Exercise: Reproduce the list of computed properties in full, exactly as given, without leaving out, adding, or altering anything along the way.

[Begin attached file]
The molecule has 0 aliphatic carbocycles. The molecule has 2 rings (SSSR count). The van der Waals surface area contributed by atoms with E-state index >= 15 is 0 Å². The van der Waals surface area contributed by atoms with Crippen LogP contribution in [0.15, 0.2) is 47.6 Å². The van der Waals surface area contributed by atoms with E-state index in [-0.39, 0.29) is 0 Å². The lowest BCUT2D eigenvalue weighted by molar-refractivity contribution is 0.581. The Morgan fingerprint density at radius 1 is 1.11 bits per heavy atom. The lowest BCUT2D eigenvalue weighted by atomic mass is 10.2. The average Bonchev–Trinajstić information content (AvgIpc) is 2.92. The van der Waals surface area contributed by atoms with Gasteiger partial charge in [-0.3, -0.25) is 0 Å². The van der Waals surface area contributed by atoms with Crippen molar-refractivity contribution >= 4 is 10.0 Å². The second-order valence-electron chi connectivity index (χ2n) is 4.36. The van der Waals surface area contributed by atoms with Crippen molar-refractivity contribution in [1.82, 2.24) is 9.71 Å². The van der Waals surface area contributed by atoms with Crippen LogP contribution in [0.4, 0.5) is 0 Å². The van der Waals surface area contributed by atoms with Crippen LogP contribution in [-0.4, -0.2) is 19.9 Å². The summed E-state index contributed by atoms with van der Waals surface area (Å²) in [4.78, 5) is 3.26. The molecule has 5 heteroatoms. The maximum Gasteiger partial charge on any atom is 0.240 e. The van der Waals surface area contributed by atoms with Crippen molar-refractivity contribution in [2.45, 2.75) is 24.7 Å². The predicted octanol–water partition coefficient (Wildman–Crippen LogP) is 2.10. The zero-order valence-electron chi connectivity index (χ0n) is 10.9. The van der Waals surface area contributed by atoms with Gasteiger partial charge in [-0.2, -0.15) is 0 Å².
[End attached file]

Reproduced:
The molecule has 0 aliphatic carbocycles. The molecule has 2 rings (SSSR count). The van der Waals surface area contributed by atoms with E-state index >= 15 is 0 Å². The van der Waals surface area contributed by atoms with Crippen LogP contribution in [0.15, 0.2) is 47.6 Å². The van der Waals surface area contributed by atoms with E-state index in [-0.39, 0.29) is 0 Å². The lowest BCUT2D eigenvalue weighted by molar-refractivity contribution is 0.581. The Morgan fingerprint density at radius 1 is 1.11 bits per heavy atom. The lowest BCUT2D eigenvalue weighted by atomic mass is 10.2. The average Bonchev–Trinajstić information content (AvgIpc) is 2.92. The van der Waals surface area contributed by atoms with Gasteiger partial charge in [-0.3, -0.25) is 0 Å². The van der Waals surface area contributed by atoms with Crippen molar-refractivity contribution >= 4 is 10.0 Å². The second-order valence-electron chi connectivity index (χ2n) is 4.36. The van der Waals surface area contributed by atoms with Crippen molar-refractivity contribution in [1.82, 2.24) is 9.71 Å². The van der Waals surface area contributed by atoms with Crippen LogP contribution in [0.4, 0.5) is 0 Å². The van der Waals surface area contributed by atoms with Crippen LogP contribution in [-0.4, -0.2) is 19.9 Å². The summed E-state index contributed by atoms with van der Waals surface area (Å²) in [4.78, 5) is 3.26. The molecule has 5 heteroatoms. The maximum Gasteiger partial charge on any atom is 0.240 e. The van der Waals surface area contributed by atoms with Crippen molar-refractivity contribution in [2.45, 2.75) is 24.7 Å². The predicted octanol–water partition coefficient (Wildman–Crippen LogP) is 2.10. The zero-order valence-electron chi connectivity index (χ0n) is 10.9. The van der Waals surface area contributed by atoms with Gasteiger partial charge in [-0.2, -0.15) is 0 Å².